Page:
Because of these dissimilar development, to avoid the collision, they are currently not supported in the Visual Web Pack for Netbeans 5.5. However, our trip to Prague is to address these dissimilarities between Netbeans and Creator modules, so that Creator users can get a 100% migration path for next release of Visual Web Pack. The picture below shows Creator as a Visual Web Pack for Netbeans 5.5

Netbeans 5.5 + Visual Web Pack

Does that mean, there will not be any more release of Sun Java Studio Creator?

As I mentioned at the start of this blog, it is up to the Creator users to decide. If they request separate IDE called Creator 3, then our management and marketing team might consider the request. But I'm sure, that IDE would be nothing but a very thin re-branded wrapper of Netbeans IDE + Visual Web Pack with bundled JDK & Application Server.

But with that re-branded IDE, Creator user might miss certain features and end up with certain restrictions

  • Ability to run with latest JDK release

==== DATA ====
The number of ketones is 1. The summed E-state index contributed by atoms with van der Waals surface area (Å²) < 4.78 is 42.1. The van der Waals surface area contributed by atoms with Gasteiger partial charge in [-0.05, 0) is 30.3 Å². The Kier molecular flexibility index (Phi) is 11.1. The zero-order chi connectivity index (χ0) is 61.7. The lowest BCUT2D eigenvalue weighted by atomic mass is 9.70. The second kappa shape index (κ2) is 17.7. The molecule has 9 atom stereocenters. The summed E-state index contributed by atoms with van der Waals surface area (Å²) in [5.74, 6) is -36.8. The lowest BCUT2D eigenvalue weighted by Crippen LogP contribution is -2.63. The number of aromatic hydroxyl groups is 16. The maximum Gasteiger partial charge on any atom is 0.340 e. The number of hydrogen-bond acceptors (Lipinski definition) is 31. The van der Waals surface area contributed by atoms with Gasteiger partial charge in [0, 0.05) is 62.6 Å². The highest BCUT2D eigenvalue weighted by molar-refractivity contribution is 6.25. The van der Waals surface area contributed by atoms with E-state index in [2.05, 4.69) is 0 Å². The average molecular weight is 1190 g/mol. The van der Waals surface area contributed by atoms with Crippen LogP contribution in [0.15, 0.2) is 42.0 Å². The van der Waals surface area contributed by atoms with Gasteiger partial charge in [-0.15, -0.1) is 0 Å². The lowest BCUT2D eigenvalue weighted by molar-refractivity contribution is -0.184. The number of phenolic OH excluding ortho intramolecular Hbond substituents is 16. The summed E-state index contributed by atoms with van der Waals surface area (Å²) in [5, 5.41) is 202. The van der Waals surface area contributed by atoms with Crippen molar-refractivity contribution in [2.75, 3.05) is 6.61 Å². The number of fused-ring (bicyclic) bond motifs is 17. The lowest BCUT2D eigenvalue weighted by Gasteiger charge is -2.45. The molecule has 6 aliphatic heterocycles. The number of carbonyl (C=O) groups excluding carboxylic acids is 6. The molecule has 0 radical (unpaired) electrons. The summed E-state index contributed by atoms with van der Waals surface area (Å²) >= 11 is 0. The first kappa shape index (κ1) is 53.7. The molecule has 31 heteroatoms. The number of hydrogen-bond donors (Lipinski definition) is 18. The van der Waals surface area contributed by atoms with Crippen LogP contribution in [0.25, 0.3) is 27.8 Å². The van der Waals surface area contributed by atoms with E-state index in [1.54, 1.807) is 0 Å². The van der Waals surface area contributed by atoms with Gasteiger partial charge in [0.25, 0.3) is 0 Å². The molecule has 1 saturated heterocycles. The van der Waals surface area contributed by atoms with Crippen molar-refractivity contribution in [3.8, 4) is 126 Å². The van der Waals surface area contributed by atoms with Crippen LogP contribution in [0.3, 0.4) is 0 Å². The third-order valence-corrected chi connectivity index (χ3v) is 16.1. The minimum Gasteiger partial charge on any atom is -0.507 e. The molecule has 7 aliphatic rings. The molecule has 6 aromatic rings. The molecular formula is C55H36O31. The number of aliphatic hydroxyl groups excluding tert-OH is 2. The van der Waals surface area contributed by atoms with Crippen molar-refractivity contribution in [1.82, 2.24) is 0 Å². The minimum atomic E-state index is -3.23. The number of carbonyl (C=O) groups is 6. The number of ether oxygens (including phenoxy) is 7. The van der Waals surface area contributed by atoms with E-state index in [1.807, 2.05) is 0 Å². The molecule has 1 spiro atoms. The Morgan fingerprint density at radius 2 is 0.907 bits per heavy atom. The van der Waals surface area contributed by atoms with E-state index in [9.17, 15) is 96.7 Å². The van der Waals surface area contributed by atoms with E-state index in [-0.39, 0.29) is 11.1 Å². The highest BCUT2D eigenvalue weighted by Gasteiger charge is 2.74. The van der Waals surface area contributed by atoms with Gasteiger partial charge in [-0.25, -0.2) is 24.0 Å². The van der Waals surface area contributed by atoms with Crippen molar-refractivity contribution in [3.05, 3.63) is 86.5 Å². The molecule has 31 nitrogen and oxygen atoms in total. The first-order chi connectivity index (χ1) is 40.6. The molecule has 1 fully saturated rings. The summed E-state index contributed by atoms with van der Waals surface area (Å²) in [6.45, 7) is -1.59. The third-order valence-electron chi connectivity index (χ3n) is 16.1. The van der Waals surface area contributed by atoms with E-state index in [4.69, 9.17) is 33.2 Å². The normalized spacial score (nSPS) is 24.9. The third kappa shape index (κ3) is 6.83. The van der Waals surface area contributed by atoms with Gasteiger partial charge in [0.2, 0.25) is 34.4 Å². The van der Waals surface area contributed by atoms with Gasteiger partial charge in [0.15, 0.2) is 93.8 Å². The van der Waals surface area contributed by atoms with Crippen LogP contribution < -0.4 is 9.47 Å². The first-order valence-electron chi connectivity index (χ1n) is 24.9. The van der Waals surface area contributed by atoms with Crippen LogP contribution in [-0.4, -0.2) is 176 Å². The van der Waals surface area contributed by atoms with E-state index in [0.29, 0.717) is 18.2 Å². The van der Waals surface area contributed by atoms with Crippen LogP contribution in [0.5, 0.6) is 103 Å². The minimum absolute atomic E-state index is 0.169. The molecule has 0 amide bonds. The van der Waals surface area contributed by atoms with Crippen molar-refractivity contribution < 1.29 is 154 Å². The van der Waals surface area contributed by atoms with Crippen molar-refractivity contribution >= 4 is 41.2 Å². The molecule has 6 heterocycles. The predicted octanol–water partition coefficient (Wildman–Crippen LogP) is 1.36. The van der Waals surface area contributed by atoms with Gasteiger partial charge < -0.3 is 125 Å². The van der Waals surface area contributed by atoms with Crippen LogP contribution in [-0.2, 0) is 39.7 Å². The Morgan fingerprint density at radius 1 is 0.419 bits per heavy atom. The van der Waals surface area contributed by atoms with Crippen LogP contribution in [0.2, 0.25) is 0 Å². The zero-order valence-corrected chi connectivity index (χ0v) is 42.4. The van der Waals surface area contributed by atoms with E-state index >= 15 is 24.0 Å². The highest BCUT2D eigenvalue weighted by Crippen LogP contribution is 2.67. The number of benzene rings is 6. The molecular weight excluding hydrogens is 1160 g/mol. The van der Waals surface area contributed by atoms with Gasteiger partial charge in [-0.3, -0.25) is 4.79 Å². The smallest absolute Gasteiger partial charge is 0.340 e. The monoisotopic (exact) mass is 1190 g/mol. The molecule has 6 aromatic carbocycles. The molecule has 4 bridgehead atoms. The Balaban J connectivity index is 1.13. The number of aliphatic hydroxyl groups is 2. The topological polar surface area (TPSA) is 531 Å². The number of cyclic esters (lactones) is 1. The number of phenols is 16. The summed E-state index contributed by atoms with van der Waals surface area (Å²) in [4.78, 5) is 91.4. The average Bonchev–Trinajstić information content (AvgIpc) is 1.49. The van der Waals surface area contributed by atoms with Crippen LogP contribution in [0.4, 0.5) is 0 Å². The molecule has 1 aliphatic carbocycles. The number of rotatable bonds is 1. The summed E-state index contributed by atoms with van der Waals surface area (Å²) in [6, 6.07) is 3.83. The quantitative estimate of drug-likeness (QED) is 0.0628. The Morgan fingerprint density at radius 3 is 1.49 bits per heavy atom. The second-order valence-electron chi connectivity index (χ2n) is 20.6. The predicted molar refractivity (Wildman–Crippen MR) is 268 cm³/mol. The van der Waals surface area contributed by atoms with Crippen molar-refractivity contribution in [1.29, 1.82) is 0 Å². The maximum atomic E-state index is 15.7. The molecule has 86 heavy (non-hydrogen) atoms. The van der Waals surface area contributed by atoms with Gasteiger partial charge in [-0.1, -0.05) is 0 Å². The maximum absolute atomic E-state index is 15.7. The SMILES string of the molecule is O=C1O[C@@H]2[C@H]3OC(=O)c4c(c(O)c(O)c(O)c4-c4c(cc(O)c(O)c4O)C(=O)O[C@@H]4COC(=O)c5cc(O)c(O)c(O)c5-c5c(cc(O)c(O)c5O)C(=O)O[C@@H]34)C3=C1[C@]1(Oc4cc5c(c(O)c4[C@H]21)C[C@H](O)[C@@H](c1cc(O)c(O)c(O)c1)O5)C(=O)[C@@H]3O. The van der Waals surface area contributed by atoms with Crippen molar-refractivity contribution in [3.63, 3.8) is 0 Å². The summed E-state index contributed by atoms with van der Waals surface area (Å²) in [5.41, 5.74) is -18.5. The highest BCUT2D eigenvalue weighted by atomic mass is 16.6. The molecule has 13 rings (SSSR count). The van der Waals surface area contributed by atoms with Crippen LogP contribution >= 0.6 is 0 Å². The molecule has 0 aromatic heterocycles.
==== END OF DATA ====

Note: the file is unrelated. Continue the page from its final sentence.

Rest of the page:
• Lag behind latest Java technologies, while Netbeans keeps up them
  • Bound to single bundled Application server. Where as Netbeans supports multitude of Application Servers such as
    • Tomcat
    • JBoss
    • Websphere
    • Weblogic
  • Necessarily  to switch to another IDE to do stuff not supported by Creator (Ex. Creation of W/S or EJB or use UML)
  • Problem of project exchanging between the two IDEs as faced by Creator users now

Last but not least, Creator will be open sourced. When open sourced, it doesn't make sense to fork another open source IDE base to create yet another new IDE. The ideal choice is to release it as Visual Web Pack for Netbeans.

So, if any one asks my preference, my immediate answer is Netbeans + Visual web Pack. But the ultimate decision is left to the Creator users. Let your comments flow about your preference.

Sunday Nov 05, 2006

Back from Prague after visiting Netbeans

Last week I was in Prague meeting with Netbeans Architects, Lead Engineers and Evangelists to discuss about next release of Visual Web Pack for Netbeans 6.